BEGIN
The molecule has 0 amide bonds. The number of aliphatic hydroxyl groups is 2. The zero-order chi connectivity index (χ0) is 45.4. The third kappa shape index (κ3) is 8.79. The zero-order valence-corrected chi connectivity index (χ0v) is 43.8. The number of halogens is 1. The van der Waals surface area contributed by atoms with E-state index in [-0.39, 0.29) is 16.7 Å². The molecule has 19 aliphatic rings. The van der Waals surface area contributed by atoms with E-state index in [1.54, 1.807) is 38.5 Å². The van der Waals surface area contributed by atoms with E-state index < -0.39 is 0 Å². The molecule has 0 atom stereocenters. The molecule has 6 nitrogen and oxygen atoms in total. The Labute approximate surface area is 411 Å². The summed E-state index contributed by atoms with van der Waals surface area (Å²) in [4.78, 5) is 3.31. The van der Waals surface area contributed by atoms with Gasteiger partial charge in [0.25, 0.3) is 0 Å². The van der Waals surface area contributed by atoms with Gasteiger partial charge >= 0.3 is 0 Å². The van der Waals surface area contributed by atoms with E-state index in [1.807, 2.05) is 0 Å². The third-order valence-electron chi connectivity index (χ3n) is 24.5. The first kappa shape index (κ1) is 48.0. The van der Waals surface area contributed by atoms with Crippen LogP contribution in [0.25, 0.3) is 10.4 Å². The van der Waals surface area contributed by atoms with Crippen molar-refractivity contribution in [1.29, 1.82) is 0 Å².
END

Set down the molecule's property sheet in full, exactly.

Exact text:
The molecule has 0 amide bonds. The number of aliphatic hydroxyl groups is 2. The zero-order chi connectivity index (χ0) is 45.4. The third kappa shape index (κ3) is 8.79. The zero-order valence-corrected chi connectivity index (χ0v) is 43.8. The number of halogens is 1. The van der Waals surface area contributed by atoms with E-state index in [-0.39, 0.29) is 16.7 Å². The molecule has 19 aliphatic rings. The van der Waals surface area contributed by atoms with E-state index in [1.54, 1.807) is 38.5 Å². The van der Waals surface area contributed by atoms with E-state index < -0.39 is 0 Å². The molecule has 0 atom stereocenters. The molecule has 6 nitrogen and oxygen atoms in total. The Labute approximate surface area is 411 Å². The summed E-state index contributed by atoms with van der Waals surface area (Å²) in [4.78, 5) is 3.31. The van der Waals surface area contributed by atoms with Gasteiger partial charge in [0.25, 0.3) is 0 Å². The van der Waals surface area contributed by atoms with Gasteiger partial charge >= 0.3 is 0 Å². The van der Waals surface area contributed by atoms with E-state index in [1.807, 2.05) is 0 Å². The third-order valence-electron chi connectivity index (χ3n) is 24.5. The first kappa shape index (κ1) is 48.0. The van der Waals surface area contributed by atoms with Crippen LogP contribution in [0.25, 0.3) is 10.4 Å². The van der Waals surface area contributed by atoms with Crippen molar-refractivity contribution in [1.29, 1.82) is 0 Å².